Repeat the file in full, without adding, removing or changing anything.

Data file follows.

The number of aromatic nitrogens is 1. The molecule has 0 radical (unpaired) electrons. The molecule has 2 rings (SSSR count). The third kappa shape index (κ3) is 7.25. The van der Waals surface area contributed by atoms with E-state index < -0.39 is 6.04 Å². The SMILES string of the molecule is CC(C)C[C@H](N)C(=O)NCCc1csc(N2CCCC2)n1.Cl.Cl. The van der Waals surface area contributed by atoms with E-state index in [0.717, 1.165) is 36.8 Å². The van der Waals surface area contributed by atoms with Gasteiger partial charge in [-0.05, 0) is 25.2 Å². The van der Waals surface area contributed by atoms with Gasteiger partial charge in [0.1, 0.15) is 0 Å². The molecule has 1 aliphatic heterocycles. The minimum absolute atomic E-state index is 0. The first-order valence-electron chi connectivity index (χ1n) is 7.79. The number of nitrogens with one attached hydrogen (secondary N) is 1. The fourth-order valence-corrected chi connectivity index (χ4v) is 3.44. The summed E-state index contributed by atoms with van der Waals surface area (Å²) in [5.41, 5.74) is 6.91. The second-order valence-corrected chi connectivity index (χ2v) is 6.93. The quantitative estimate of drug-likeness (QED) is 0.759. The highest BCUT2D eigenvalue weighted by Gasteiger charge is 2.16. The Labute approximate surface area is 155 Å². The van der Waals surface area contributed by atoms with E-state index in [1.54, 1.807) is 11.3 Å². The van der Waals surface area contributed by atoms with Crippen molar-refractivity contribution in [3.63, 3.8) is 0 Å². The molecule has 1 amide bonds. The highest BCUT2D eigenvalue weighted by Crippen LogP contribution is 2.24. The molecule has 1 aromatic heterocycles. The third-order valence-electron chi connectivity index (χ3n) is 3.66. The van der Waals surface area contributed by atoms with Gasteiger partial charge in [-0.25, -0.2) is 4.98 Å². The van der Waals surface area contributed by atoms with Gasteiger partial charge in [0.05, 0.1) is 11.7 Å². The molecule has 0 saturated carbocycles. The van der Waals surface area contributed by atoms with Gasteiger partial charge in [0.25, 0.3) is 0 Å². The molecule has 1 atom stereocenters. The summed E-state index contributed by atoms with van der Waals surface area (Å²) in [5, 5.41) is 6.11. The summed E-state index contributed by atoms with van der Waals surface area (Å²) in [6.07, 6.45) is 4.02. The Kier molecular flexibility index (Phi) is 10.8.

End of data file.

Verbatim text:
The number of aromatic nitrogens is 1. The molecule has 0 radical (unpaired) electrons. The molecule has 2 rings (SSSR count). The third kappa shape index (κ3) is 7.25. The van der Waals surface area contributed by atoms with E-state index < -0.39 is 6.04 Å². The SMILES string of the molecule is CC(C)C[C@H](N)C(=O)NCCc1csc(N2CCCC2)n1.Cl.Cl. The van der Waals surface area contributed by atoms with E-state index in [0.717, 1.165) is 36.8 Å². The van der Waals surface area contributed by atoms with Gasteiger partial charge in [-0.05, 0) is 25.2 Å². The van der Waals surface area contributed by atoms with Gasteiger partial charge in [0.1, 0.15) is 0 Å². The molecule has 1 aliphatic heterocycles. The minimum absolute atomic E-state index is 0. The first-order valence-electron chi connectivity index (χ1n) is 7.79. The number of nitrogens with one attached hydrogen (secondary N) is 1. The fourth-order valence-corrected chi connectivity index (χ4v) is 3.44. The summed E-state index contributed by atoms with van der Waals surface area (Å²) in [5.41, 5.74) is 6.91. The second-order valence-corrected chi connectivity index (χ2v) is 6.93. The quantitative estimate of drug-likeness (QED) is 0.759. The highest BCUT2D eigenvalue weighted by Gasteiger charge is 2.16. The Labute approximate surface area is 155 Å². The van der Waals surface area contributed by atoms with E-state index in [1.54, 1.807) is 11.3 Å². The van der Waals surface area contributed by atoms with Crippen molar-refractivity contribution in [3.63, 3.8) is 0 Å². The molecule has 1 amide bonds. The highest BCUT2D eigenvalue weighted by Crippen LogP contribution is 2.24. The molecule has 1 aromatic heterocycles. The third-order valence-electron chi connectivity index (χ3n) is 3.66. The van der Waals surface area contributed by atoms with Gasteiger partial charge in [-0.25, -0.2) is 4.98 Å². The van der Waals surface area contributed by atoms with Gasteiger partial charge in [0.05, 0.1) is 11.7 Å². The molecule has 0 saturated carbocycles. The van der Waals surface area contributed by atoms with Gasteiger partial charge in [0.25, 0.3) is 0 Å². The molecule has 1 atom stereocenters. The summed E-state index contributed by atoms with van der Waals surface area (Å²) in [5, 5.41) is 6.11. The summed E-state index contributed by atoms with van der Waals surface area (Å²) in [6.07, 6.45) is 4.02. The Kier molecular flexibility index (Phi) is 10.8.